Many schools in England could be closed or face disruption as members of the National Union of Teachers stage a one-day strike over school funding.
NUT acting leader Kevin Courtney said school budgets were not keeping pace with rising costs.
The NUT is staging regional marches and rallies in support of the strike, which is also about pay and workloads.
Education Secretary Nicky Morgan said the strike was “unnecessary” and “harmful”.
Mr Courtney said “teachers do not take strike action lightly” and he “wholeheartedly apologised” for disruption to parents.
“The problems facing education, however, are too great to be ignored and we know many parents share our concerns.
“The strike is about the underfunding of our schools and the negative impact it is having on children’s education and teachers’ terms and conditions.”
Mr Courtney said it meant teaching posts were being cut or not filled and that class sizes would have to be increased.
The NUT points to an analysis by the Institute of Fiscal Studies which says school budgets will be reduced by about 8% in real terms by 2020.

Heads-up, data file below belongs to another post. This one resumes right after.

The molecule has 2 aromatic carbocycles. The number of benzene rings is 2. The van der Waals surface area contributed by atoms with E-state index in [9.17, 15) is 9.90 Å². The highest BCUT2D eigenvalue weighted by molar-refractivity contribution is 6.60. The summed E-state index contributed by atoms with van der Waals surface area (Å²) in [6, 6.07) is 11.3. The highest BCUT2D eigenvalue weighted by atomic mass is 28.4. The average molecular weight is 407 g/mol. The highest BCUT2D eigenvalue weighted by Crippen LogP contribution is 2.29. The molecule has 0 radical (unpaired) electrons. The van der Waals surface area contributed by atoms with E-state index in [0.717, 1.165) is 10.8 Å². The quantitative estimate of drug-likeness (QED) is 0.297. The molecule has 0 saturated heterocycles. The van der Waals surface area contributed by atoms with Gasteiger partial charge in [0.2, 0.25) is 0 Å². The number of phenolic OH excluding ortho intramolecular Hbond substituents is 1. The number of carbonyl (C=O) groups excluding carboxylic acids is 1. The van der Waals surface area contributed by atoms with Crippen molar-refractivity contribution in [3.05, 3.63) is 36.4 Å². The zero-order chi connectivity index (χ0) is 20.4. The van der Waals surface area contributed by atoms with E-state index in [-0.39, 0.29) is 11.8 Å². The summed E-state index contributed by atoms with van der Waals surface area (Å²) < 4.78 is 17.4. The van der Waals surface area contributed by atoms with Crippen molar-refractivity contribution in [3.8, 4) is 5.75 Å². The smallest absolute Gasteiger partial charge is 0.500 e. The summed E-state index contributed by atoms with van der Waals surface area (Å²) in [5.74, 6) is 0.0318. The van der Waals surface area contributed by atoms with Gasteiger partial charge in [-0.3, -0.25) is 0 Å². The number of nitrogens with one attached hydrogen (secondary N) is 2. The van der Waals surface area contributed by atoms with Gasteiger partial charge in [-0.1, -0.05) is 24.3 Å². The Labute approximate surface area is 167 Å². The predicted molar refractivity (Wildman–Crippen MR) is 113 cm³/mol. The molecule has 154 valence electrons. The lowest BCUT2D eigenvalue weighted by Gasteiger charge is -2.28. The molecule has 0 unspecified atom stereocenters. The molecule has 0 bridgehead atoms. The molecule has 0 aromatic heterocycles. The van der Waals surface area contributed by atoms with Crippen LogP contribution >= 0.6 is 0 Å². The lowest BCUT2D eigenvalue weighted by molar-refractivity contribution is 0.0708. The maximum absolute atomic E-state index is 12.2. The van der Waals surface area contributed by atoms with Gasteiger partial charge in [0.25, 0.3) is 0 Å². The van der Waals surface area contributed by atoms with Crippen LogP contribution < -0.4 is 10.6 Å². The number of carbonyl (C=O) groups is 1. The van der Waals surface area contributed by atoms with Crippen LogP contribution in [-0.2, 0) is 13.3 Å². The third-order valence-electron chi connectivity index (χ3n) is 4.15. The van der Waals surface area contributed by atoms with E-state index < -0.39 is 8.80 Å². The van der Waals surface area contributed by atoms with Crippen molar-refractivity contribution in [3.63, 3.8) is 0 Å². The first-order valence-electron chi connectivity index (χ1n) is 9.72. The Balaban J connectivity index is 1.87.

But Mrs Morgan criticised the strike plan, saying it will “harm children’s education” and inconvenience parents.
She said that the walkout would “damage the profession’s reputation in the eyes of the public” and accused the union of “playing politics with children’s futures”.
Mrs Morgan said the government had protected school funding “when other areas of spending are having to be reduced”.
The education secretary, writing to Mr Courtney, said: “I am sorry that you have chosen the path of disruption over negotiation and discussion.”
About a quarter of NUT members voted in the strike ballot – but 91% of those people supported strike action.
Source:: BBC UK